Fisch sees better health, and as a result, better school attendance, as a key to ending the cycle of poverty here. “The best chance would be if children would do well in school, and they can move out of here,” he says. “If they don’t, you’ll have another generation suffering the same problems.”

In general, Fisch says, he and other physicians are frustrated in their efforts to educate parents about their children’s health needs. “We put a Band-Aid on, and they go home, and the Band-Aid peels off the next day,” he says.

Beverly Klebert, a 70-year-old school nurse for the La Feria school district, says another problem is that many patients independently try to treat themselves and their children by purchasing medicine that is sold over the counter in Mexico.

“They go to Mexico to get antibiotics for whatever problem. They throw the pill down their throat, and they feel better,” Klebert says. “It’s easy to think antibiotics is a cure-all. But if it’s a virus, it’s not going to cure that.”

When it comes to exploding myths about health and medicine and environmental problems, promotoras, or promoters, make sure the message gets home. Up and down the Rio Grande, Texas A&M University employs women who live and are respected in the colonias to educate their neighbors about how to improve their health.

Originated by Mexican health workers, the practice has been extremely successful here where recent immigrants—many of them illegal—are reluctant to ask for advice from any public official for fear of being deported.

In Brownsville, at the southern tip of Texas, three promotoras in bright blue vests walk into a dirt yard where a 4-year-old girl is playing in her life-sized wooden dollhouse.

The neatly painted blue and white playhouse is in contrast to the rusted beige trailer that the family of three occupies on this tiny lot. This colonia, called “Cameron Park” by its residents, is an odd polyglot of structures. Down the dirt road, a wood house with a periwinkle trim sits next to a burning heap of trash. People can’t afford trash pick up so they often torch it, sending noxious fumes into the windless air.In Spanish, the ladies ask the girl’s mother a series of questions: Where do you go if you feel sick? What diseases have you or your family had? Has your daughter had all her shots?

They test her knowledge of nutrition and ask her about environmental hazards here. The 27-year-old mother says the drinking water is a problem and so is drainage. “The water has chemicals in it, and sometimes comes out dark,” she says.

Teresa Serna, one of the promotoras, says that after they survey the residents here, they will start their education campaign. At the end, they will conduct a follow-up survey to gauge how much the residents have learned. “I see a lot of need in this community,” says Serna, who has lived here since 1972.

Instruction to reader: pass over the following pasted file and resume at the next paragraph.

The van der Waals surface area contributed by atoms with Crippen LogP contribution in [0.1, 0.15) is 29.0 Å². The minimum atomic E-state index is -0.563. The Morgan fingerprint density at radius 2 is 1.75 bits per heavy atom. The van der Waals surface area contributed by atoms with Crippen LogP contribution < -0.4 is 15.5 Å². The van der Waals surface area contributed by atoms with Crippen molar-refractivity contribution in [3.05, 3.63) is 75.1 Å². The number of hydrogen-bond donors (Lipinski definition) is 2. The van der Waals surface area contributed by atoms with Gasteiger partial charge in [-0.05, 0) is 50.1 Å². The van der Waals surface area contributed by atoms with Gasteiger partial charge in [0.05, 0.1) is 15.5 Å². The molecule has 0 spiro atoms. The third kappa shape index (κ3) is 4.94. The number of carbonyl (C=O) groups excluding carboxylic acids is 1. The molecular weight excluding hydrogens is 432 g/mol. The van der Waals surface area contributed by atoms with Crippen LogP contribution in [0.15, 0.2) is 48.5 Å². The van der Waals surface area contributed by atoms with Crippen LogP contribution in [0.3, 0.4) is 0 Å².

Despite their efforts to improve the health in these communities, schools sometimes are their own worst enemies, says Klebert, the La Feria school nurse.

‘The best chance would be if the children do well in school, and they can move out of here. If they don’t, you’ll have another generation suffering the same problems.’

Dr. Stan I. Fisch,
Harlingen Pediatrician

She says many parents get the message from these poor schools that students must attend class—even when they’re sick—so that the district doesn’t lose money from the state. Schools’ state aid is based partly on attendance figures. Parents also have a strong sense that education is the way for their children to earn a better living. As a result, the attendance rate in the border region is 95 percent."Austin [the state capital] pays for kids who are in school, so the principal triesto keep them in,” Klebert says. “If [the principal] ever had an epidemic, it would scare the pants off ‘em.”

Flores, the Laredo school nurse, says that children occasionally are allowed to sneak into school without getting shots because school administrators interpret a loophole in state law to mean they can be in school for 30 days before they have to have their shots. The law actually says their medical records must be there within 30 days of enrollmentand students without proper immunization cannot be admitted.

But, Flores says, a nurse is not at every school to be a guard at the gate.

Health officials like Laurie Henefey of the state’s immunization program know they have their work cut out for them.

“It’s a constant battle to get [children] vaccinated,” she says. “There’s never going to be a time where we can say, ‘Oh, we’re done.’”

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A version of this article appeared in the May 31, 2000 edition of Education Week as Border Ills